Current address: American Association for the Advancement of Science Fellow to the United States Environmental Protection Agency, National Center for Environmental Assessment, Two Potomac Yard, 2733 S. Crystal Dr., Arlington, VA 22202, USA.
Rapid evolution of morphology and adaptive life history in the invasive California wild radish (Raphanus sativus) and the implications for management
Article first published online: 30 SEP 2009
© 2009 The Authors. Journal compilation © 2009 Blackwell Publishing Ltd
Volume 3, Issue 1, pages 64–76, January 2010
How to Cite
Ridley, C. E. and Ellstrand, N. C. (2010), Rapid evolution of morphology and adaptive life history in the invasive California wild radish (Raphanus sativus) and the implications for management. Evolutionary Applications, 3: 64–76. doi: 10.1111/j.1752-4571.2009.00099.x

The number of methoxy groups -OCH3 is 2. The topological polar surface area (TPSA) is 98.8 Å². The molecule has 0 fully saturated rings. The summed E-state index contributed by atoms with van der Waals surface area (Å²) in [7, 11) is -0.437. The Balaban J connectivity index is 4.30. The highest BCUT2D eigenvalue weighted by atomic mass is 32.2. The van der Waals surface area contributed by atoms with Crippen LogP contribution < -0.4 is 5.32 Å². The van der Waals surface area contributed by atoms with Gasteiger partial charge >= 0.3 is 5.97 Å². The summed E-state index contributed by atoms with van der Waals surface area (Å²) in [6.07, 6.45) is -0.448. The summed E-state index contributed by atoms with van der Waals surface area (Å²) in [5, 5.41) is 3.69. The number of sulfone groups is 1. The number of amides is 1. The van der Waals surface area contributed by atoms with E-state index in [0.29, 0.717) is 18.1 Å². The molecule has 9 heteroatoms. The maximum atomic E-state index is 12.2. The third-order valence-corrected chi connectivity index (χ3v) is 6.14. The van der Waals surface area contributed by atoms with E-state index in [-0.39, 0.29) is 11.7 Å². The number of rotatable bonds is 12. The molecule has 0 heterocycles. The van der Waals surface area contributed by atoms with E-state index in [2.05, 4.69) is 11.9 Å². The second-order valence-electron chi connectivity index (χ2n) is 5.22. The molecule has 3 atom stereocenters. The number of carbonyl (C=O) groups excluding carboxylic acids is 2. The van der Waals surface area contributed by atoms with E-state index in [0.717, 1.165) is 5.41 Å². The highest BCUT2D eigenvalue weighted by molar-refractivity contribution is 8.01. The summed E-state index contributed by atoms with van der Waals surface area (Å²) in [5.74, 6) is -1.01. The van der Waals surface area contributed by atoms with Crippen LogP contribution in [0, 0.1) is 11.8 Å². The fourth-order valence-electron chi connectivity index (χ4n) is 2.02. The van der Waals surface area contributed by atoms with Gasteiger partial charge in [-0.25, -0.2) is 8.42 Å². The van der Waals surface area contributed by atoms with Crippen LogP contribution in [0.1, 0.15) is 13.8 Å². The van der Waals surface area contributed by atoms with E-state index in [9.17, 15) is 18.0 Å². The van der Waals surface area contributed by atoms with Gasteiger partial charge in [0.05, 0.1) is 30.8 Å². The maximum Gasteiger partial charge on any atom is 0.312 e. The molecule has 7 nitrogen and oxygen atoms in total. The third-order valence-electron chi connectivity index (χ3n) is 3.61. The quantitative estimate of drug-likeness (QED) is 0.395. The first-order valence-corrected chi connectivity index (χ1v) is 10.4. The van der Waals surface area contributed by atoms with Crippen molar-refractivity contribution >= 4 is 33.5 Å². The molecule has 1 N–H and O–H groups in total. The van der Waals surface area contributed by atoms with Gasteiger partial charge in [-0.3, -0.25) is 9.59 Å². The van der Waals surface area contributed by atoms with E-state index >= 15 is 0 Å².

- Issue published online: 17 DEC 2009
- Article first published online: 30 SEP 2009
- Received: 7 May 2009 Accepted: 8 August 2009
- aster models;
- local adaptation;
- reciprocal transplant
Understanding the evolution and demography of invasive populations may be key for successful management. In this study, we test whether or not populations of the non-native, hybrid-derived California wild radish have regionally adapted to divergent climates over their 150-year history in California and determine if population demographic dynamics might warrant different region-specific strategies for control. Using a reciprocal transplant approach, we found evidence for genetically based differences both between and among northern, coastal and southern, inland populations of wild radish. Individual fitness was analyzed using a relatively new statistical method called ‘aster modeling’ which integrates temporally sequential fitness measurements. In their respective home environments, fitness differences strongly favored southern populations and only slightly favored northern populations. Demographic rates of transition and sensitivities also differed between regions of origin, suggesting that the most effective approach for reducing overall population growth rate would be to target different life-history stages in each region.